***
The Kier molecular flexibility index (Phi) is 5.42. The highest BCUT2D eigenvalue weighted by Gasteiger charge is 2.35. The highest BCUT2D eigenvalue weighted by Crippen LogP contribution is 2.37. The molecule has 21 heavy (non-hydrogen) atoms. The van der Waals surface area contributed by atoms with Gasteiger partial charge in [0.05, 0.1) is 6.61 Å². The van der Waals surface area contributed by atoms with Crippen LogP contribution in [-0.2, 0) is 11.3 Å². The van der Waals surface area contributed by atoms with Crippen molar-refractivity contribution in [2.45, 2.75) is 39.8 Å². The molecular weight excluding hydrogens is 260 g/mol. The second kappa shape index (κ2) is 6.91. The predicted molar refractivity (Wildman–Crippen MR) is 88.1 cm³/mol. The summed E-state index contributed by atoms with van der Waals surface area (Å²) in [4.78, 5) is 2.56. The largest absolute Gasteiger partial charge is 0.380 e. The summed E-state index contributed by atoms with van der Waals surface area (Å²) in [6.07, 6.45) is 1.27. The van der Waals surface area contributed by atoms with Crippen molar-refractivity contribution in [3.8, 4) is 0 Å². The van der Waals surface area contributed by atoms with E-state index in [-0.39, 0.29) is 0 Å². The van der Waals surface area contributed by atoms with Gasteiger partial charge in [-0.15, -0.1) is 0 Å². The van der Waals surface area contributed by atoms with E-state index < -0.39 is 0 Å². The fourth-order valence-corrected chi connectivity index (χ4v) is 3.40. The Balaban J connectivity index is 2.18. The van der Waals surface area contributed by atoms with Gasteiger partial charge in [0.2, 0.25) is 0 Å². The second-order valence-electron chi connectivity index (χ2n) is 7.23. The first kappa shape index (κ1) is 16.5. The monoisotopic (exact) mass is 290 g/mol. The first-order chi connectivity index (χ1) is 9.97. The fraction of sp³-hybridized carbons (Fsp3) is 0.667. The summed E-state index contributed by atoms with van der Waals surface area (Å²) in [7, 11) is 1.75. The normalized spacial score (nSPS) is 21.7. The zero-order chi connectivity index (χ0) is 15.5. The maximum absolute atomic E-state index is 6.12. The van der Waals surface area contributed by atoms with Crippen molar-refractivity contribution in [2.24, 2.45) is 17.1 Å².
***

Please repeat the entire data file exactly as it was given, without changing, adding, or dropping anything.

The Kier molecular flexibility index (Phi) is 5.42. The highest BCUT2D eigenvalue weighted by Gasteiger charge is 2.35. The highest BCUT2D eigenvalue weighted by Crippen LogP contribution is 2.37. The molecule has 21 heavy (non-hydrogen) atoms. The van der Waals surface area contributed by atoms with Gasteiger partial charge in [0.05, 0.1) is 6.61 Å². The van der Waals surface area contributed by atoms with Crippen LogP contribution in [-0.2, 0) is 11.3 Å². The van der Waals surface area contributed by atoms with Crippen molar-refractivity contribution in [2.45, 2.75) is 39.8 Å². The molecular weight excluding hydrogens is 260 g/mol. The second kappa shape index (κ2) is 6.91. The predicted molar refractivity (Wildman–Crippen MR) is 88.1 cm³/mol. The summed E-state index contributed by atoms with van der Waals surface area (Å²) in [4.78, 5) is 2.56. The largest absolute Gasteiger partial charge is 0.380 e. The summed E-state index contributed by atoms with van der Waals surface area (Å²) in [6.07, 6.45) is 1.27. The van der Waals surface area contributed by atoms with Crippen molar-refractivity contribution in [3.8, 4) is 0 Å². The van der Waals surface area contributed by atoms with E-state index in [-0.39, 0.29) is 0 Å². The van der Waals surface area contributed by atoms with Gasteiger partial charge in [-0.15, -0.1) is 0 Å². The van der Waals surface area contributed by atoms with E-state index < -0.39 is 0 Å². The fourth-order valence-corrected chi connectivity index (χ4v) is 3.40. The Balaban J connectivity index is 2.18. The van der Waals surface area contributed by atoms with Gasteiger partial charge in [0.2, 0.25) is 0 Å². The second-order valence-electron chi connectivity index (χ2n) is 7.23. The first kappa shape index (κ1) is 16.5. The monoisotopic (exact) mass is 290 g/mol. The first-order chi connectivity index (χ1) is 9.97. The fraction of sp³-hybridized carbons (Fsp3) is 0.667. The summed E-state index contributed by atoms with van der Waals surface area (Å²) in [7, 11) is 1.75. The normalized spacial score (nSPS) is 21.7. The zero-order chi connectivity index (χ0) is 15.5. The maximum absolute atomic E-state index is 6.12. The van der Waals surface area contributed by atoms with Crippen molar-refractivity contribution in [2.24, 2.45) is 17.1 Å².